Join Date: Apr 2010
Location: Sunnyvale, CA USA
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Originally Posted by scozim
I bought a 96 Klein Pulse II last year to ride on the local gravel/forest service roads and jeep trails. No jumping, drops, etc.
In the past year I've had to have the rear wheel trued four times - twice this year (once in May and once at the end of June). While riding tonight I noticed a wobble again in the rear wheel and sure enough there's another loose spoke on the drive side.
The tension is too low in some (or all) spokes and/or you have a bend in the rim.
I'm not one who does my own wheels (pretty much can do everything else for repairs). I'm at a loss for why this is a consistent problem. Should I just have the wheel rebuilt and be done with it or could it be a bigger issue, like the rim.
Lubricate nipples and sockets with oil.
Increase drive side tension to an acceptable level being sure to undo windup (I like a tape flag on a representative spoke in each group). You can use a tension meter (generally 110kgf, with Park's $50 TM-1 being the only model affordable to consumers). If the rim is a light aluminum box section (not deep) you can alternately increase tension and stress relieve (squeeze near parallel spokes together, or twist them around each other at the outer crossing with something softer like a plastic screw-driver handle/old left crank arm/brass drift) until the wheel deforms in waves at which point you back off half a turn (drive side, 1/4 non-drive side) and re-true.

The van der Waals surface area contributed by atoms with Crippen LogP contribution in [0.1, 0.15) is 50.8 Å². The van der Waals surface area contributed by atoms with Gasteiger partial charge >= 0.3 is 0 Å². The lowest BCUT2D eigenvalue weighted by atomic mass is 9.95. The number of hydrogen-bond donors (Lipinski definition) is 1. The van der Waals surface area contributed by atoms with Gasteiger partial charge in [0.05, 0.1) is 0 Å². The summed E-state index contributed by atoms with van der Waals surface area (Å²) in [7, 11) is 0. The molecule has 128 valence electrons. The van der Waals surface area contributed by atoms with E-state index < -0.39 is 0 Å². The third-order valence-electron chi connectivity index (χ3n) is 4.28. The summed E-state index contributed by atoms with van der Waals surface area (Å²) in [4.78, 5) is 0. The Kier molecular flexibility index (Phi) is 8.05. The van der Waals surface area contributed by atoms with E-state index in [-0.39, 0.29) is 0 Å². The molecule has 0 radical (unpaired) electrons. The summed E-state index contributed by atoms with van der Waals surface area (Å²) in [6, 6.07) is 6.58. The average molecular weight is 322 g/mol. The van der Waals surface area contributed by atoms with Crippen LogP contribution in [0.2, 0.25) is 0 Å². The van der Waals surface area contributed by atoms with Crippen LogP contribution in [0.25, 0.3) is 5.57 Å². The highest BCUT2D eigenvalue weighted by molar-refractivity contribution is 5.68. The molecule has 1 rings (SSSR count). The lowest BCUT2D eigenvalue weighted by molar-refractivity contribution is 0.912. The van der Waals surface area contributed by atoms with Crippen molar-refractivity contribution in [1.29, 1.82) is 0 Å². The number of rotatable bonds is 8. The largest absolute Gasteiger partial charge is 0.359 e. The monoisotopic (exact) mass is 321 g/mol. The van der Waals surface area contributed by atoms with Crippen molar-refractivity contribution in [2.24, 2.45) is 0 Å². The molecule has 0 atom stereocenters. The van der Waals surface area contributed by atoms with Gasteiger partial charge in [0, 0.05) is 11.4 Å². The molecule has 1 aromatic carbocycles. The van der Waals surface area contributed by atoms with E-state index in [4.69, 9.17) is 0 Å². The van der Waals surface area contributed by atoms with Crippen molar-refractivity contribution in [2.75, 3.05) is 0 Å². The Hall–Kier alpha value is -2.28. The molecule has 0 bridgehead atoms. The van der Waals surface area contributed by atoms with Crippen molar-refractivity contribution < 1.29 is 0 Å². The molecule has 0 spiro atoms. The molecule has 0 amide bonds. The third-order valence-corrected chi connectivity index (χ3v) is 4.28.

Set the non-drive side tension to whatever it takes to center the rim between axle nuts.
Make it as uniform as it can get with the wheel still being laterally true (you need brake clearance, especially when frame and wheel flex climbing) and with reasonable radial run-out.
You can get to the same place you would with a tension meter plucking spokes for uniformity which is faster than measuring. You can get to the same absolute tension on suitable rims iteratively but it takes longer.